Though the designs comes with a steep pricetag—$350 for the tent jacket— Luna says 10 percent of sales will go toward donating a jacket to a displaced person, and her visibility jacket is a "buy-one-donate-one" philanthropic model.
See Angela Luna speak at this year's Bend Design Conference:
"Clothing for Crisis" talk — Oct. 26, 1:30 pm, Tower Theatre
MASHUP: Conscious Intention with Conscious Ink — Oct. 26, 5 pm, Hot Box Betty
"Recontextualizing Fashion" talk — Oct. 27, 10:30 am, The Capitol
2. Ibrahim Bilal Mubarak
Co-founder of a Right 2 Dream Too, Right to Survive Homeless Camps
» Offering a place of rest in Portland for the homeless
"Everyone has the right to rest, the right to sleep, the right to dream, too—but where they get to do that remains the question," says Ibrahim Bilal Mubarak, co-founder of Dignity Village, Right 2 Survive and Right 2 Dream Too, all permanent homeless camps in the Portland metro area.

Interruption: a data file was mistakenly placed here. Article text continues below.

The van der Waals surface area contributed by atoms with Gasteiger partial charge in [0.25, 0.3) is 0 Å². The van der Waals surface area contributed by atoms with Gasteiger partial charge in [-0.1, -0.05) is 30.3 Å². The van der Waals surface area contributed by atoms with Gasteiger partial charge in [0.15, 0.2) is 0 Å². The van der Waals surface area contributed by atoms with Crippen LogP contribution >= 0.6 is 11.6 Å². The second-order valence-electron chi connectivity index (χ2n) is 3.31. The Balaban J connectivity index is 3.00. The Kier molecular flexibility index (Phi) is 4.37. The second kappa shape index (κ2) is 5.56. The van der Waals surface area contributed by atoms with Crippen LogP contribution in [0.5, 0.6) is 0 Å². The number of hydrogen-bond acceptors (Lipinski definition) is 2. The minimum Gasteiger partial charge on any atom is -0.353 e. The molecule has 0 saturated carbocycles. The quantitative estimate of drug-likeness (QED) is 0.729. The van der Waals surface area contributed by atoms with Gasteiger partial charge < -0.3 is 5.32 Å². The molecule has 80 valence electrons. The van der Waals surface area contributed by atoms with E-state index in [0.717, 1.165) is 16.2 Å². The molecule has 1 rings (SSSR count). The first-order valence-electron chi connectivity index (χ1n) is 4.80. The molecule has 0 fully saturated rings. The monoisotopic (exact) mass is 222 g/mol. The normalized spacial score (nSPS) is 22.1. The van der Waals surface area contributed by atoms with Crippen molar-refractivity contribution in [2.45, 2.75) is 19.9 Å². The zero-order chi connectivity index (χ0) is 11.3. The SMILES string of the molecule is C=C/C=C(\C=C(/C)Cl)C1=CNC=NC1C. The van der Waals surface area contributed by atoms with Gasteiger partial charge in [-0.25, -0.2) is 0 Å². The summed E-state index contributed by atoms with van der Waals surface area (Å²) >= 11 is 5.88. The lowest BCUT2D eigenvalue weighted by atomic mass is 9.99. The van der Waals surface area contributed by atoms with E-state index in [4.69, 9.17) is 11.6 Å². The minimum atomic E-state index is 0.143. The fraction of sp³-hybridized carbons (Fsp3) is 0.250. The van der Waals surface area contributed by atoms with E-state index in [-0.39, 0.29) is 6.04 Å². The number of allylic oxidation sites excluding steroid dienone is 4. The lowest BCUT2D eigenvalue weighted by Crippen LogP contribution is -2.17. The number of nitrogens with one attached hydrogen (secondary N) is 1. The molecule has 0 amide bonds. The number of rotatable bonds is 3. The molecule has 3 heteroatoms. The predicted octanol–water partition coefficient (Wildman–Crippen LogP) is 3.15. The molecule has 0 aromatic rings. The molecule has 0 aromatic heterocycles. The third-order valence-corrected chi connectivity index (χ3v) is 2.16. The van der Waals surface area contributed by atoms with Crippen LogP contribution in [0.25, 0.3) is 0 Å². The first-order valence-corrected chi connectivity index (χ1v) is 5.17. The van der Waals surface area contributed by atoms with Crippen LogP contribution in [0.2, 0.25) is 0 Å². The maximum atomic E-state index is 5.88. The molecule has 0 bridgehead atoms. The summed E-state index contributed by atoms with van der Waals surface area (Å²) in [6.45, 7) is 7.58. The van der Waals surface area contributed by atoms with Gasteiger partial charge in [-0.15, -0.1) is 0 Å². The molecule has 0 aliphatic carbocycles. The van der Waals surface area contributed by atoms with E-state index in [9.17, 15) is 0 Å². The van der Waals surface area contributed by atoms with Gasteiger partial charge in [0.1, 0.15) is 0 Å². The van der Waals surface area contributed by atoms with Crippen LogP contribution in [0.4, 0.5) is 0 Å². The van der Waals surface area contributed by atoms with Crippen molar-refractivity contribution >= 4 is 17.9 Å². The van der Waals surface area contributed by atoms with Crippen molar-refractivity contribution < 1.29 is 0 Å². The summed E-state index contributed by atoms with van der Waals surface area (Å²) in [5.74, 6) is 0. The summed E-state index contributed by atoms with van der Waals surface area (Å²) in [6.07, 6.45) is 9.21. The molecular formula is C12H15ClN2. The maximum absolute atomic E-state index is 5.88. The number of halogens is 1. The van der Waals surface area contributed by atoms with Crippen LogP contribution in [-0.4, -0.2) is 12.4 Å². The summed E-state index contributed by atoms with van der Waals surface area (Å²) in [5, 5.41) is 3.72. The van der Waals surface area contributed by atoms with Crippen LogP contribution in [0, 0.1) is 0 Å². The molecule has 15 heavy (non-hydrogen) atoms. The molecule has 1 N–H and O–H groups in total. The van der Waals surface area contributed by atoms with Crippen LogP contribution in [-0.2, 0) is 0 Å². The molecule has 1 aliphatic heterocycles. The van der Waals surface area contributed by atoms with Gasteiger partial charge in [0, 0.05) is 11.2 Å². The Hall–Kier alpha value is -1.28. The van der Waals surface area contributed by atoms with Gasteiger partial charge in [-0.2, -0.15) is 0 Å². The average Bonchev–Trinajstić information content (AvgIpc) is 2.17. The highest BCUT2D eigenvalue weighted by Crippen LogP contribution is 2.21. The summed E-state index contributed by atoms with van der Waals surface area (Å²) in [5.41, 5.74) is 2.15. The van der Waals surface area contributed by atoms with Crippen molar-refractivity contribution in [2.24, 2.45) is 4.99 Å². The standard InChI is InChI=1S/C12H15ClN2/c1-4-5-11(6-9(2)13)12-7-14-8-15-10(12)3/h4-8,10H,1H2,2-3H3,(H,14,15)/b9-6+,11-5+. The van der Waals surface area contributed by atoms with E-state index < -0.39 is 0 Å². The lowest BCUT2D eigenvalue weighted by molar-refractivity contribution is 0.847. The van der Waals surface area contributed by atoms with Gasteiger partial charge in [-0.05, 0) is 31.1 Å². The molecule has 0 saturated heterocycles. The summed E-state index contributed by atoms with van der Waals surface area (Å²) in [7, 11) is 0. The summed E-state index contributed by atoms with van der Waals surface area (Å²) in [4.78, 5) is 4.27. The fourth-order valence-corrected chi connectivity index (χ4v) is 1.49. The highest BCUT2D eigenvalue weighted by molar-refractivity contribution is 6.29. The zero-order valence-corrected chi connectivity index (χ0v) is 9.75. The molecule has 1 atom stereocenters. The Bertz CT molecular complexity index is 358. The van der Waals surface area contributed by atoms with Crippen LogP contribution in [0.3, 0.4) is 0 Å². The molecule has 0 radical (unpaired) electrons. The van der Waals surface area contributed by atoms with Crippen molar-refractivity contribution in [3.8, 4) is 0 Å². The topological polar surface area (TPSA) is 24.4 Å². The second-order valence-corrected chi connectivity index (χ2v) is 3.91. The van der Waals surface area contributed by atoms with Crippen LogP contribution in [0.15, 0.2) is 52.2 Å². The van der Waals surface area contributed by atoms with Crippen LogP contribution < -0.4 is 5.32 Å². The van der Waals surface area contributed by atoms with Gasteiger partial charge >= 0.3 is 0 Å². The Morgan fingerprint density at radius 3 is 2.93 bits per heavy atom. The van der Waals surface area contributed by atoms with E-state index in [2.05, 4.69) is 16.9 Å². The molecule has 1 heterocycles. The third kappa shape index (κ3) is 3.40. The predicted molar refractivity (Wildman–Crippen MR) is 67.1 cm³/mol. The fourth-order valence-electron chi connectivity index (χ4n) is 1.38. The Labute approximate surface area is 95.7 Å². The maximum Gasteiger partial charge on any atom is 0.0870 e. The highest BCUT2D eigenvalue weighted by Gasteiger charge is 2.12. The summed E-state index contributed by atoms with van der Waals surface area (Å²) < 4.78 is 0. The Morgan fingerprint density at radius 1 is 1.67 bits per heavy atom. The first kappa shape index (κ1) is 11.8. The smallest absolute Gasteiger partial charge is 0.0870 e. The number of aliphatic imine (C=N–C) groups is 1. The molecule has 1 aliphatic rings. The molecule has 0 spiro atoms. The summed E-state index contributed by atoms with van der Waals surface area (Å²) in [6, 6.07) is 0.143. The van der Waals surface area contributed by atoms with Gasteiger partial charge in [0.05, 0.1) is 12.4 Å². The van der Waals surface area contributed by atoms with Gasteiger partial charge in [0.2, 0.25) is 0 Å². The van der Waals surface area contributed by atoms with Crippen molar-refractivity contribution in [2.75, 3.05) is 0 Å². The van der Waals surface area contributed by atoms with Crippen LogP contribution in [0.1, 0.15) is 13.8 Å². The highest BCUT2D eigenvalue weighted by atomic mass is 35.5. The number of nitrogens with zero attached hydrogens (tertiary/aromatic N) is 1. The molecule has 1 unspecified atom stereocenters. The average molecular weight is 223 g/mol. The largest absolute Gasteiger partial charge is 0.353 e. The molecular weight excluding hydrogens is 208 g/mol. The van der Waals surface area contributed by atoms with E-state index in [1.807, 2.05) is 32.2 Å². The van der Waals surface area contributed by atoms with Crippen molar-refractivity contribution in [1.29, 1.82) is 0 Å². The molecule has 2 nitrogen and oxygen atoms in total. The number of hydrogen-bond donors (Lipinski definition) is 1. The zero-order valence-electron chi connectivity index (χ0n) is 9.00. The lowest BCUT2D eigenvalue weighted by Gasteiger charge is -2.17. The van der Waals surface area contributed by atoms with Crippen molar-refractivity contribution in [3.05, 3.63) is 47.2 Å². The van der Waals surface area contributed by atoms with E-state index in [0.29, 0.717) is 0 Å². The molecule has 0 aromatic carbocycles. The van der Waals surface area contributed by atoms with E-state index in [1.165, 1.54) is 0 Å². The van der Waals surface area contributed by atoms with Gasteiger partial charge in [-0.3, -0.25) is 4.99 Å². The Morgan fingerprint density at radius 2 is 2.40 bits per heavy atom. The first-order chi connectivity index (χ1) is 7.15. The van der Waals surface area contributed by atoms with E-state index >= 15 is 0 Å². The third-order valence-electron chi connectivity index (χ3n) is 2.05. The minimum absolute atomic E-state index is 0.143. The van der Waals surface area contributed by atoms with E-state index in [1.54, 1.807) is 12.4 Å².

"People are getting arrested for looking for a decent place to sleep. What does that tell you? It tells you they don't care about us. We got to stand up and fight back. You walk down the streets here, how many people sleeping on the streets, how many people without housing? Even people that work, they can't afford it. And the shelters are the new prisons," he says.
Mubarak, who himself has been chronically homeless in the past, acts as liaison between private and public owners to facilitate the resting camps. He advises Portland city officials, community leaders and neighborhood associations on homeless issues—including training police and social service workers in homeless advocacy. His camps have strict rules: no alcohol, drug or weapons use— and "no disrespect."